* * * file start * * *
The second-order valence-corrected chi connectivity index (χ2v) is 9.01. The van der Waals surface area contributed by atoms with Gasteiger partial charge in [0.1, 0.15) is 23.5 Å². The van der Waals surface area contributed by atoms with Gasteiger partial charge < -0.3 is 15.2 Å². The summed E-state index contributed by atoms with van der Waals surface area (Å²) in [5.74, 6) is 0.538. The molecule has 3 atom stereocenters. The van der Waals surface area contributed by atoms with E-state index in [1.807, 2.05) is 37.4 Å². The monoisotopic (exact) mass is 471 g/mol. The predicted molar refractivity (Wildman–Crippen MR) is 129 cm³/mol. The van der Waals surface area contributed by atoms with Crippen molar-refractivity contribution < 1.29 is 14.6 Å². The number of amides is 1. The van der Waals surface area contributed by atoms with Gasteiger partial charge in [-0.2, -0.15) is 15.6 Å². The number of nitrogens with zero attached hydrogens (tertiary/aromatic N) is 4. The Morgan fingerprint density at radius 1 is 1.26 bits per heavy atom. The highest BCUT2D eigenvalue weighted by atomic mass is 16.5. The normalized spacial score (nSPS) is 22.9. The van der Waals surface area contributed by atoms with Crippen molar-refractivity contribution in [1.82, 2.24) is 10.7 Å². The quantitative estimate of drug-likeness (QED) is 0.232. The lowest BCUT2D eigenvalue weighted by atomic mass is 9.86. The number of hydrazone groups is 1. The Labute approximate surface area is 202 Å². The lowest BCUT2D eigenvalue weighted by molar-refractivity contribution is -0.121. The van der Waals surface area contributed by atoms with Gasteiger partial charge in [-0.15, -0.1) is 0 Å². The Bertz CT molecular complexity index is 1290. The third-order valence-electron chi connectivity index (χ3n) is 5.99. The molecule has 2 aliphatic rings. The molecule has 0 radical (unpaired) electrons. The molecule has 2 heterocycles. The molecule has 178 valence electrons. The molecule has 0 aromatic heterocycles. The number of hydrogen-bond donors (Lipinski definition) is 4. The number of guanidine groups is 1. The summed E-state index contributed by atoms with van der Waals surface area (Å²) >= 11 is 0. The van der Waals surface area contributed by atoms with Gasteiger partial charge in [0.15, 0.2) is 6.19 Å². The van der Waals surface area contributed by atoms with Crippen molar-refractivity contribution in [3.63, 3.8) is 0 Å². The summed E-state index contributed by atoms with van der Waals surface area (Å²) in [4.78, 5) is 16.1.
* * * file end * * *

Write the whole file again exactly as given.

The second-order valence-corrected chi connectivity index (χ2v) is 9.01. The van der Waals surface area contributed by atoms with Gasteiger partial charge in [0.1, 0.15) is 23.5 Å². The van der Waals surface area contributed by atoms with Gasteiger partial charge < -0.3 is 15.2 Å². The summed E-state index contributed by atoms with van der Waals surface area (Å²) in [5.74, 6) is 0.538. The molecule has 3 atom stereocenters. The van der Waals surface area contributed by atoms with E-state index in [1.807, 2.05) is 37.4 Å². The monoisotopic (exact) mass is 471 g/mol. The predicted molar refractivity (Wildman–Crippen MR) is 129 cm³/mol. The van der Waals surface area contributed by atoms with Crippen molar-refractivity contribution < 1.29 is 14.6 Å². The number of amides is 1. The van der Waals surface area contributed by atoms with Gasteiger partial charge in [-0.2, -0.15) is 15.6 Å². The number of nitrogens with zero attached hydrogens (tertiary/aromatic N) is 4. The Morgan fingerprint density at radius 1 is 1.26 bits per heavy atom. The highest BCUT2D eigenvalue weighted by atomic mass is 16.5. The normalized spacial score (nSPS) is 22.9. The van der Waals surface area contributed by atoms with Crippen molar-refractivity contribution in [1.82, 2.24) is 10.7 Å². The quantitative estimate of drug-likeness (QED) is 0.232. The lowest BCUT2D eigenvalue weighted by atomic mass is 9.86. The number of hydrazone groups is 1. The Labute approximate surface area is 202 Å². The lowest BCUT2D eigenvalue weighted by molar-refractivity contribution is -0.121. The van der Waals surface area contributed by atoms with Gasteiger partial charge in [-0.15, -0.1) is 0 Å². The Bertz CT molecular complexity index is 1290. The third-order valence-electron chi connectivity index (χ3n) is 5.99. The molecule has 2 aliphatic rings. The molecule has 0 radical (unpaired) electrons. The molecule has 2 heterocycles. The molecule has 178 valence electrons. The molecule has 0 aromatic heterocycles. The number of hydrogen-bond donors (Lipinski definition) is 4. The number of guanidine groups is 1. The summed E-state index contributed by atoms with van der Waals surface area (Å²) >= 11 is 0. The van der Waals surface area contributed by atoms with Gasteiger partial charge in [0.15, 0.2) is 6.19 Å². The van der Waals surface area contributed by atoms with Crippen molar-refractivity contribution in [3.63, 3.8) is 0 Å². The summed E-state index contributed by atoms with van der Waals surface area (Å²) in [4.78, 5) is 16.1.